"A World Ever More Enchanted"- Peter Jackson

« A World Ever More Enchanted: Modernity Makes Magic in 21st Century Southeast Asia » by Peter Jackson, Australian National University, Guest Professor at MSH-ULB

Recorded at the Université libre de Bruxelles (MSH-ULB) on May 14, 2018. _ An event organized by:

EASt - East Asian Studies - http://msh.ulb.ac.be/equipes/east/

STRIGES - Structure de recherche interdisciplinaire sur le genre, l’égalité et la sexualité - http://msh.ulb.ac.be/equipes/striges/

CHANGE - China Academic Network on Gender https://change.hypotheses.org/ _ ABSTRACT The failure of Weberian sociology of religion to predict the global rise of diverse new forms of religious expression has been a major theme in religious studies and the anthropology of religion in recent decades. Many critiques of 20th century sociology of religion have focused on the failure of the “secularisation thesis” to explain the rise of fundamentalist movements within world religions. Somewhat less attention has been paid to the ways in which the diversity of new supernatural cults across mainland Southeast Asia also challenges Weber’s account of the supposed “disenchantment” of the world in the face of processes of “rationalisation”. I argue that the many new forms of ritual that have emerged outside of mainstream religious traditions in Southeast Asia require much more than a critique of the view that modernity produces disenchanted social imaginaries. Rather, I contend that modernity needs to be viewed as actively producing “magic” or enchanted social, cultural and political worldviews in early 21st Southeast Asia. Drawing on analyses of the separate impacts of neoliberal capitalism, visual media, social network cultures of the Internet, and conservative political trends on religious expression in mainland Southeast Asia, I offer an account of early 21st century modernity as a convergence of processes that, operating together, may incite new forms of enchantment as well as novel ritual practices and movements.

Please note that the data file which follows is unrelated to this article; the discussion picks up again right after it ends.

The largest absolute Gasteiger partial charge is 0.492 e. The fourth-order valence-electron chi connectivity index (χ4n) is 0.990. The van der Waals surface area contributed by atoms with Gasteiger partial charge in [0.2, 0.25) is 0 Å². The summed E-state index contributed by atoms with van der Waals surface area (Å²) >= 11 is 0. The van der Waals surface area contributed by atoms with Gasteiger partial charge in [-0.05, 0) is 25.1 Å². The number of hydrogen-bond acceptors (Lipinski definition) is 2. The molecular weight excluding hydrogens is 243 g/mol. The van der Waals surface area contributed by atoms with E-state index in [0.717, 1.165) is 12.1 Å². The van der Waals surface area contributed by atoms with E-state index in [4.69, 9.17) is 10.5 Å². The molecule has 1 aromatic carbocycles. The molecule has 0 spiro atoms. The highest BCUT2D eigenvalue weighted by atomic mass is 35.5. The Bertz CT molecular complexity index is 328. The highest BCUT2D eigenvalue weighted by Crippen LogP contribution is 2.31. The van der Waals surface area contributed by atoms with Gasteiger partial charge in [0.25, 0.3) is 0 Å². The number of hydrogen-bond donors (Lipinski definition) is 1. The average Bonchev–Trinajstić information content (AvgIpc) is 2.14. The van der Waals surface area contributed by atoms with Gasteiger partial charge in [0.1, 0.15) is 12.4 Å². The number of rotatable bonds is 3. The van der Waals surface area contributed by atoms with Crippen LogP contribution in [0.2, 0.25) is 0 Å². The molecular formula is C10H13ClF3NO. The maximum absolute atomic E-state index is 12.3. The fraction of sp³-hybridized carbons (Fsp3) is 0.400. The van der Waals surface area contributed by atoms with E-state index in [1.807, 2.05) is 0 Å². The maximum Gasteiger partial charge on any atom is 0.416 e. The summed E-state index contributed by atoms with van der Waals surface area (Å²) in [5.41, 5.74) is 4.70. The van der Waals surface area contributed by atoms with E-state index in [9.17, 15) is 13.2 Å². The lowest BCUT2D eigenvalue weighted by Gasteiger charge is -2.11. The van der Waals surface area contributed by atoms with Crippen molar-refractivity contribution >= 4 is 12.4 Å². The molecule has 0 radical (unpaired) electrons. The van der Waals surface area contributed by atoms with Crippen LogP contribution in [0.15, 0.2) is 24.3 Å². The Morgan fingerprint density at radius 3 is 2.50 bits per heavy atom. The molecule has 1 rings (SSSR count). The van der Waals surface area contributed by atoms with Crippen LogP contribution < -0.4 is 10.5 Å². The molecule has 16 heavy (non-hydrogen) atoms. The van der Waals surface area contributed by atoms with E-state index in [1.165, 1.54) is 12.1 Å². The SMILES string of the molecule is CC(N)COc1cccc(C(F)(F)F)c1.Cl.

All videos are available on the MSH YouTube channel EASt playlist